Examples of portable restroom toilets, and constructions of their cabanas and toilets and waste tank components are disclosed in U.S. Pat. No. 3,447,167, issued Jun. 3, 1969 to David B. Harding, for a portable toilet cabana; U.S. Pat. No. 3,835,480, issued Sep. 17, 1974 to George W. Harding for a chemical toilet cabana; U.S. Pat. No. 4,031,572, issued Jun. 28, 1977 to George W. Harding for a chemical toilet cabana shell section; U.S. Pat. No. 4,577,351, issued Mar. 25, 1986 to George W. Harding for a portable toilet cabana; U.S. Pat. No. 4,831,671, issued May 23, 1989 to George W. Harding for a portable toilet cabana; U.S. Pat. No. 4,918,765, issued Apr. 24, 1990 to George W. Harding for a portable toilet cabana; U.S. Pat. No. 5,500,960, issued Mar. 26, 1996 to Richard L. Tagg for a flush system for outdoor portable toilets; and U.S. Pat. No. 5,560,050, issued Oct. 1, 1996 to Richard L. Tagg for a portable combined toilet and waste-holding tank.

As shown by the examples, the portable restroom toilets were typically made of large sheets of plastic materials formed into walls, a base or floor, and a roof which were assembled together into the restroom cabana or housing. The waste-holding tank was formed to fit within the cabana and an opening formed in the upper surface of the tank served as a toilet opening into the waste-holding tank. In some prior constructions, a toilet bowl was provided below the opening. The bowl had an open lower end which opened into the waste-holding tank. In some of such restrooms, a urinal was also mounted within the cabana with a suitable pipe extended from the urinal into the waste-holding tank. In some, more luxurious types of portable restrooms, a sink, to which a tank of water was connected, provided hand-washing facilities within the cabana. Waste water from the sink flowed through a drain pipe into the waste-holding tank.

These portable restrooms typically were carried from location to location on suitable trucks and positioned for use on a temporary basis. The waste-holding tanks were periodically emptied by means of a suitable tank truck having a pipe which could be inserted in the waste-holding tank for pumping the contents from the waste-holding tank into a tank on the truck for later disposal, such as into a municipal sewerage system.

For sanitary reasons, as well as for aesthetic reasons, waste-flushing systems are desirable for flushing the bodily waste out of the toilet bowl area and into the waste-holding tank. Flushing systems have included either a separate water tank containing or storing flush water or a connection to a local running water supply system through a hose or pipe. In some such systems, “grey” water was used for flushing. This involved using some of the liquid contained in the waste tank as at least part of the flushing water. In those systems some liquid is drained from the waste tank and is re-circulated, which reduces the amount of fresh water required and the frequency of refilling a fresh water storage tank.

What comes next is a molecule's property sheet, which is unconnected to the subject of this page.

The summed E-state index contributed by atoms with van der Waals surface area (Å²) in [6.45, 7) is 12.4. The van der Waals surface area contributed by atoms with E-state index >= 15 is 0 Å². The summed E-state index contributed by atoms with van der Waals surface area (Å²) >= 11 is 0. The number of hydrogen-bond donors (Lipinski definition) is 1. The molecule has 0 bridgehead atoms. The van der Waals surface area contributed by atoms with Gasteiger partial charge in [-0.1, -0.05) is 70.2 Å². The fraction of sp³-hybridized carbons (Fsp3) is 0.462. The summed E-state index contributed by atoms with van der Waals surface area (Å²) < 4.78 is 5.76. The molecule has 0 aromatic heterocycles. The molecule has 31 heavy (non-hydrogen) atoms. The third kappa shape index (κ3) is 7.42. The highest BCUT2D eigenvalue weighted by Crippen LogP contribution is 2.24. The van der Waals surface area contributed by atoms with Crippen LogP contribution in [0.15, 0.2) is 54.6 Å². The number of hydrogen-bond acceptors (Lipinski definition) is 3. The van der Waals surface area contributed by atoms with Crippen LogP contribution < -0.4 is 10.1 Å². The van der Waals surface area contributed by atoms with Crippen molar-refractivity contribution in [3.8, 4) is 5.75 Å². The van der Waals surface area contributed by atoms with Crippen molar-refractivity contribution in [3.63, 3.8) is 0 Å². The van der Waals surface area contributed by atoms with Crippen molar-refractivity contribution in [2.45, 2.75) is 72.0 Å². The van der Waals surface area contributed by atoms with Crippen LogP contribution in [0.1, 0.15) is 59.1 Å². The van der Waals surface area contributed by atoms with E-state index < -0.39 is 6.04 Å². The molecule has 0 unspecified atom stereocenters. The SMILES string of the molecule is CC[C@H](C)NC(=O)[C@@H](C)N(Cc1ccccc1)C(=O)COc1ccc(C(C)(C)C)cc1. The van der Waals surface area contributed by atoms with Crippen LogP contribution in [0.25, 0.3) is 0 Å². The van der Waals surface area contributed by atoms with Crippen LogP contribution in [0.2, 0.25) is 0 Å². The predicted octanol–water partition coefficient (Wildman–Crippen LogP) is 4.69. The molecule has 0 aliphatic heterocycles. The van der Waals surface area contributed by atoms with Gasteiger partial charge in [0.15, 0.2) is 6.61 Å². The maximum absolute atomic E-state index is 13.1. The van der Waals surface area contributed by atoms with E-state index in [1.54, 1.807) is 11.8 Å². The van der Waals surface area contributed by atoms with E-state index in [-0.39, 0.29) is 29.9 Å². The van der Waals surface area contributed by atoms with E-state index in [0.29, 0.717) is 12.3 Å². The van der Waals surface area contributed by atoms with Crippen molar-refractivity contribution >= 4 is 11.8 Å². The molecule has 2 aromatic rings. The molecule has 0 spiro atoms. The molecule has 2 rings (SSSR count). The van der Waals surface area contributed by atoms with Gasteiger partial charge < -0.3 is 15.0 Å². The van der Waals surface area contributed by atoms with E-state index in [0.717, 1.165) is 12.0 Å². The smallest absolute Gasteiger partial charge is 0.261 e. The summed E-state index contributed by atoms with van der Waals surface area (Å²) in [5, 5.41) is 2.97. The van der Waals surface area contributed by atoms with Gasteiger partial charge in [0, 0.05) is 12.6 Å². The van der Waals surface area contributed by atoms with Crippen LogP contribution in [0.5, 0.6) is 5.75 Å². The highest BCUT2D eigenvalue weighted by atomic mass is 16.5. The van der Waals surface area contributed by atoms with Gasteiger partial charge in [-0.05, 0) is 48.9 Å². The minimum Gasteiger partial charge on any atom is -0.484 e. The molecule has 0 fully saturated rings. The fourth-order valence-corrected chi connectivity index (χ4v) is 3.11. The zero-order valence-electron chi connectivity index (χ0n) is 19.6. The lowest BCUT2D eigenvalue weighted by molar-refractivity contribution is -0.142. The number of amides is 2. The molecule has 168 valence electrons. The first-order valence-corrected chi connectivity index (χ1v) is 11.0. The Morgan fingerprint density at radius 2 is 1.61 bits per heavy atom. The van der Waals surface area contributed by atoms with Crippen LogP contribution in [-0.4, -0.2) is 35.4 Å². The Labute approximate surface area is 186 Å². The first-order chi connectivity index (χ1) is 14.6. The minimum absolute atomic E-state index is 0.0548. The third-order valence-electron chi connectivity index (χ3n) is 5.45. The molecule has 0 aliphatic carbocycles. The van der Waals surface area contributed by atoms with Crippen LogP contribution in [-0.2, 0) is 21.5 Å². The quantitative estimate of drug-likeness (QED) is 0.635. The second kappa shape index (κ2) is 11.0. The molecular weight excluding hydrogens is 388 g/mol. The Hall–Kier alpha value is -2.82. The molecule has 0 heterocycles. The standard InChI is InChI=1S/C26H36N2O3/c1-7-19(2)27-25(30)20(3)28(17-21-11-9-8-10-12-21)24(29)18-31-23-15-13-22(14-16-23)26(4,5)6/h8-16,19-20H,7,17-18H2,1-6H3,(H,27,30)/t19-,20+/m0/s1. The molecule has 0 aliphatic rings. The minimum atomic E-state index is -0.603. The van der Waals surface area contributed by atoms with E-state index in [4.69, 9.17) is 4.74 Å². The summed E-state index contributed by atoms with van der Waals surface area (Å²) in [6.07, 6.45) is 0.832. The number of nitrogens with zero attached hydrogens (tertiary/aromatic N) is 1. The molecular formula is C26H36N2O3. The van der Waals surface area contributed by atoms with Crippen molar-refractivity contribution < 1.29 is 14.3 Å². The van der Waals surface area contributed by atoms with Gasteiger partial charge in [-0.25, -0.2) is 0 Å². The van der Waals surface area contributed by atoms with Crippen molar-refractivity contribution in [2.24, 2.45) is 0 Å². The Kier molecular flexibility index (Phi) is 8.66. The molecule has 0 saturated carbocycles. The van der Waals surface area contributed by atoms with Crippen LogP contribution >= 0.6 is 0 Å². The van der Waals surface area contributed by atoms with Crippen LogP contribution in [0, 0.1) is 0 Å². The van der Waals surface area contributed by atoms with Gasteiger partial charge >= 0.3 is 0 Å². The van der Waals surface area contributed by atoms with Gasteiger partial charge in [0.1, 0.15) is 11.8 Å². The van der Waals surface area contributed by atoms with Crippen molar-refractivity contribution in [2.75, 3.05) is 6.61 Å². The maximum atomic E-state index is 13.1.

An example of a flushing system is illustrated in U.S. Pat. No. 5,500,960, issued Mar. 26, 1996 to Richard L. Tagg for a “flush system for outdoor portable toilets.” This patent illustrates a system in which water contained in a storage tank that is positioned adjacent the exterior of the cabana can be pumped by a simple hand- or foot-operated pump into a conduit which carried water from the water storage tank into a bowl-shaped toilet receptacle that opens into the waste-holding tank. The water is sprayed into the upper area of the bowl by means of a perforated pipe arranged around the interior of the perimeter of the bowl.

Other available flush systems have had a flap or closure at the lower end of the bowl-shaped toilet for temporarily supporting deposited bodily waste material. That material is dropped into the waste tank during the flushing of the toilet. The flap or “trap” may be arranged, for example, to either tip or swing downwardly under the weight of flush water to permit the waste to fall into the tank.

In some portable restrooms, the waste-holding tanks are provided with a sump area where the fluids in the tank drain to a common location for facilitating pumping the contents out of the tank when the tank is emptied or to facilitate collecting grey water. Because of the nature of the restroom constructions and their uses, they typically exude obnoxious odors from their waste or sewage contents. To reduce the unpleasant atmosphere caused by odors, it is common to provide vent pipes which extend from the waste-holding tanks upwardly through the roofs or through one of the walls of the cabana. Nevertheless, obnoxious odors and the unaesthetic impression of insanitariness due to odors is a common problem in portable restrooms.

In an attempt to reduce the problem of odors and to provide a more sanitary atmosphere, it is common for the personnel who service or maintain such restrooms to add an additive chemical to the toilet bowls and sumps and waste-holding tanks. Typically, these chemicals are blue in color which mask and inhibit any unsightly appearance of a bowl and, also, these chemicals neutralize the odors to a considerable extent. The additive may be referred to as a “charge.”